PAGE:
MS had already impacted my family’s lives to such a huge extent. To have to explain that I now had the same illness was devastating to me. I wasn’t worried about myself, I was worried about them.
This concern for my family, coupled with my youth, made me less focused on how MS would affect me. Despite all I’d seen, I was still pretty cocky. I had the mindset that I would not become like my grandfather, that I could somehow fight MS off.
Maybe I was really just in shock because of all I witnessed growing up with my grandfather. I also knew that I had more options than he did.
I started on a disease-modifying medication pretty quickly and placed a lot of faith in that approach. But then, I had another exacerbation, which is a flare-up or worsening of symptoms. This exacerbation affected my vision, the whole right side of my body, and my hands.
Like the first one, it came on suddenly. But this time, it persisted for much longer too. I think that’s when I really started to process everything. Simple acts like feeding myself became difficult. I distinctly remember being frustrated at my inability to use a fork to eat, then getting up and hobbling away from Thanksgiving dinner so I could go cry in my bedroom.
I began needing a lot of help. It wasn’t just being unable to walk — so many aspects of my life became more difficult. I was just 22 years old and needed help cleaning myself up in the bathroom. That’s really when everything with my grandfather hit me. I went from a cocky “that won’t be me” attitude to being terrified that I would end up just like him.
It was additionally traumatic for all this to happen at a time when I was finally about to start my adult life.
It’s so strange to me that those events took place about 22 years ago. When I think about some of those moments, it feels like they happened just yesterday. I’ve now had MS longer than I didn’t have it.
Despite my illness and the many exacerbations it caused, I did go on to have a very good career. That is, until I was in my mid-30s, and the damage done by the disease began to catch up with me. I ended up officially disabled at 35, which was honestly a whole new type of diagnosis to process.
My life with MS didn’t go as well as the young and naive version of me thought it might, but it certainly didn’t go as badly as I’m sure my parents feared.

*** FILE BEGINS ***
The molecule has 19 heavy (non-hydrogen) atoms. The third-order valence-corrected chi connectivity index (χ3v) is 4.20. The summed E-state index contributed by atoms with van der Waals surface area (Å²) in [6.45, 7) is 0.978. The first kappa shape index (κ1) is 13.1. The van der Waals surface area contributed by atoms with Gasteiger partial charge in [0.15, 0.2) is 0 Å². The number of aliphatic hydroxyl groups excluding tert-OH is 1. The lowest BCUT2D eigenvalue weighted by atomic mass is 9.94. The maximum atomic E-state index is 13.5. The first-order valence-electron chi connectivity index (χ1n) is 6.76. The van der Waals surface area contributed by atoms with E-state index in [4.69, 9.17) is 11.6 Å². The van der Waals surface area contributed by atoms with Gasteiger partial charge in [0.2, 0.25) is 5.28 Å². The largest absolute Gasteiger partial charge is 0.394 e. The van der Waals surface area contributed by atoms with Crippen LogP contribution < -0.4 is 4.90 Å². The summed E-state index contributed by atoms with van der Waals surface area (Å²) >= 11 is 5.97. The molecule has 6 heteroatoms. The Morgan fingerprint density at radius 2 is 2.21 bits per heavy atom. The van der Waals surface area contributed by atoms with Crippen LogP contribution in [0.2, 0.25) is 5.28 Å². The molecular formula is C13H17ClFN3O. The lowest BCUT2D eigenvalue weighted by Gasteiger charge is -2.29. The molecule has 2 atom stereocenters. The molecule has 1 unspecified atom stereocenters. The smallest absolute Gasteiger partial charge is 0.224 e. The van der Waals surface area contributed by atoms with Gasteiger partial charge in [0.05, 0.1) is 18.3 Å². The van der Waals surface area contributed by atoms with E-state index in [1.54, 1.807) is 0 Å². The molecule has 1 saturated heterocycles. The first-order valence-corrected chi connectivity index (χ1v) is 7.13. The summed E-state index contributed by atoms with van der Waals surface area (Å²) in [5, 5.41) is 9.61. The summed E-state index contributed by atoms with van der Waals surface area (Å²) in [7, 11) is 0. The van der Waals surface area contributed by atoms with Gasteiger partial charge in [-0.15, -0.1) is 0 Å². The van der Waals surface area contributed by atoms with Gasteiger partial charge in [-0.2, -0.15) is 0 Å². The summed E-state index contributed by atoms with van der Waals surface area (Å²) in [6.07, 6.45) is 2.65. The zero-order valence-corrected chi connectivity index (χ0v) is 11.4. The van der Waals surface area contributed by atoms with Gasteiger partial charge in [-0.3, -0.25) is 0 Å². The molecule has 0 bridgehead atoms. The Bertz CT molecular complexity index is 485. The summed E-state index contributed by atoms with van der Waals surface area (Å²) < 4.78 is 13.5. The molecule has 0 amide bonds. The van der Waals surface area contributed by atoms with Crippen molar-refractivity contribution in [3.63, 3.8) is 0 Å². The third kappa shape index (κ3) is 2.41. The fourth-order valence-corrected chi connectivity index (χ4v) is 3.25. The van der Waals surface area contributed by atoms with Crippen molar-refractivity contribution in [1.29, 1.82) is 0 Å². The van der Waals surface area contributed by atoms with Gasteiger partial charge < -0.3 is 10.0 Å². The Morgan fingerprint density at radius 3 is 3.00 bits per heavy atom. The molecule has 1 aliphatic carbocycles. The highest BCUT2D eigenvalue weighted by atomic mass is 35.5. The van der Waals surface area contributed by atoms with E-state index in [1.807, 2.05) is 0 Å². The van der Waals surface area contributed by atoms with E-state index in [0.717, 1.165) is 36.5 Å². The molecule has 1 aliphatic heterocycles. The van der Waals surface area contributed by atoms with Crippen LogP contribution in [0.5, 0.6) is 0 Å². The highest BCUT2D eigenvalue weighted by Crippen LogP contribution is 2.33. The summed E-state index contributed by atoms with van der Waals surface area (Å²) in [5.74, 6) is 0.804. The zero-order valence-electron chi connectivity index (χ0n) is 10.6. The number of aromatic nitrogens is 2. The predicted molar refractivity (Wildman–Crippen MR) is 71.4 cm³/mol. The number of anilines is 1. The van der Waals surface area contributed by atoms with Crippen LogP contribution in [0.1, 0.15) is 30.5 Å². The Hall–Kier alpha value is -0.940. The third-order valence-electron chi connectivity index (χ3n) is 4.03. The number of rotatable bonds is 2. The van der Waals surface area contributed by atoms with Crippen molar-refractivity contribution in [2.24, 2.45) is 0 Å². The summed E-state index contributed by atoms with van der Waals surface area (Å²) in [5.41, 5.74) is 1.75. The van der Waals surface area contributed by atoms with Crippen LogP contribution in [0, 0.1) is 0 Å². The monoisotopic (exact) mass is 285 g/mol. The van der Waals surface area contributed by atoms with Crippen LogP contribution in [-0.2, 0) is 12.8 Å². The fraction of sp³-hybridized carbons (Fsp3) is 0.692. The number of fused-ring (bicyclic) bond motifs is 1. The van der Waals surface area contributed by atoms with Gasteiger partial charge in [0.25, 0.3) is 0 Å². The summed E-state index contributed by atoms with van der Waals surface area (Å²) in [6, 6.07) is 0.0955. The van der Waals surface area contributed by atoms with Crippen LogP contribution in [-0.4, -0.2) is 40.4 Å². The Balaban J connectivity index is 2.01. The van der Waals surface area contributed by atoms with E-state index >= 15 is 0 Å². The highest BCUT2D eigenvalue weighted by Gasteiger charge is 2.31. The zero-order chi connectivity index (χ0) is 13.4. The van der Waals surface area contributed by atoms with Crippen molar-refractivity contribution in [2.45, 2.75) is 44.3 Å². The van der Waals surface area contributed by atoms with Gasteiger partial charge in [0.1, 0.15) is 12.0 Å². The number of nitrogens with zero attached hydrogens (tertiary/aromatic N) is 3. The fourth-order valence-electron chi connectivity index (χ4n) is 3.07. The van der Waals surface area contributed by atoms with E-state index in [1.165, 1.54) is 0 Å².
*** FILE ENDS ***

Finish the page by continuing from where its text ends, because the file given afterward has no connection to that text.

My latest medication has done a great job of slowing my progression. I firmly believe that if it had existed when I was younger, I wouldn’t be disabled today, just as I’m sure my grandfather would have fared better if he’d had access to the medication I was able to take.
I am truly happy for the latest generation of diagnosed people, as they will have an even better outlook than I had.
I’ve come a long way since my diagnosis. It hasn’t been easy, but it’s made me who I am today, and I like that person a lot.
As awful as getting diagnosed with a chronic illness is, it doesn’t have to be the end of your life. In fact, it’s really a new beginning, and a chance to appreciate all that life offers you. While living with MS has been difficult at times, it’s also given me an appreciation of life that I don’t think I’d have without it. And I’m thankful for that.
One last note: I now celebrate the day of my diagnosis each year. I call it my “MSiversary,” and I usually throw a party or go out and celebrate with friends.
That may be a strange concept to some people, but for me, it’s a way of taking back a little control over the disease. I transform what should be a sad day into a celebration. And now I’m filled with so many fond memories from all those celebrations over the years.
Because of this adaptation, the anniversary of my diagnosis has now come to symbolize joy, and to be something I look forward to.
Devin Garlit lives in southern Delaware with his senior rescue dog, Ferdinand, where he writes about multiple sclerosis. He’s been around MS his entire life, growing up with his grandfather who had the disease, and then being diagnosed himself when starting college. You can follow his MS journey on Facebook or Instagram.